Theatre Review - The Hunt

David Farr has transformed Thomas Vinterberg’s and Tobias Lindholm’s 2012 film into a startling and resonant piece of theatre.

Lucas (Tobias Menzies), a softly-spoken primary school teacher, lives in a small Danish town. He’s recently separated from his wife and has a teenage son, Marcus (Stuart Campbell), who he longs to see more of. From the play’s beginning, a rousing end of term speech delivered by Hilde (Michele Austin), it is clear that the townsfolk are governed by a strong sense of community.

When Lucas is falsely accused of abusing six-year-old Clara, (a superb Taya Tower), one of his charges and his friend’s daughter, we quickly realise that he at risk of being lynched by his incensed neighbours. This threat is underlined by the men’s fondness for ritualistic hunting parties fuelled by alcohol.

Although Clara eventually refutes her claim, her dysfunctional parents (Poppy Miller and Justin Salinger) reserve judgement. They have their own reasons for accusing Lucas; distrusting his composure and jealous of their daughter’s affection for him.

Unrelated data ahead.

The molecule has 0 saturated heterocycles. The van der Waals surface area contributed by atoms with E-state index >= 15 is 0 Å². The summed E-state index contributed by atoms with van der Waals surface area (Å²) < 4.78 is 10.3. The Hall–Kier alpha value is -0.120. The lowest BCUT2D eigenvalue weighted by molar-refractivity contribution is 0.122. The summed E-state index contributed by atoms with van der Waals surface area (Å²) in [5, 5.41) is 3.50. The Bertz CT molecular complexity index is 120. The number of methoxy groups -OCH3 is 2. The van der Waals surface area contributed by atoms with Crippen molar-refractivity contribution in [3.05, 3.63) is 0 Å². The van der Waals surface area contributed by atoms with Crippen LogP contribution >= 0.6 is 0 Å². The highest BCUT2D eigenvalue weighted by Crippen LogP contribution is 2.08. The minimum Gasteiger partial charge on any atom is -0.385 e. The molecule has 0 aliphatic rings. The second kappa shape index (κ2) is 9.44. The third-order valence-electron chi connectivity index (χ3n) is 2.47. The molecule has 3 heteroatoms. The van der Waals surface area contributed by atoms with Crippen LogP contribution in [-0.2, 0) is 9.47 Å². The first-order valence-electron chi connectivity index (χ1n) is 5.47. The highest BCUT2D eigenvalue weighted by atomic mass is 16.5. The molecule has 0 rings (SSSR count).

Bonhomie swiftly turns to violence in Rupert Goold’s electrifying production. Tribal instincts, toxic masculinity and distrust of the other - of anyone who doesn’t fit into the community’s neatly defined parameters - wreak havoc on this close-knit community.

Dominating Es Devlin’s remarkable set design is a small glass house, on a revolve. It variously stands in for a classroom, a hunter’s lodge, a playhouse and a church. Sometimes transparent, other times dark, it radiates both menace and innocence and becomes a brooding presence in the play.

Menzies is outstanding in the central role, although a dog and two child actors almost steal the show. Terrific performances and a topical, hard-hitting drama make for an unmissable evening.

Almeida Theatre
Running until 3 August 2019 

Originally published by Camden Review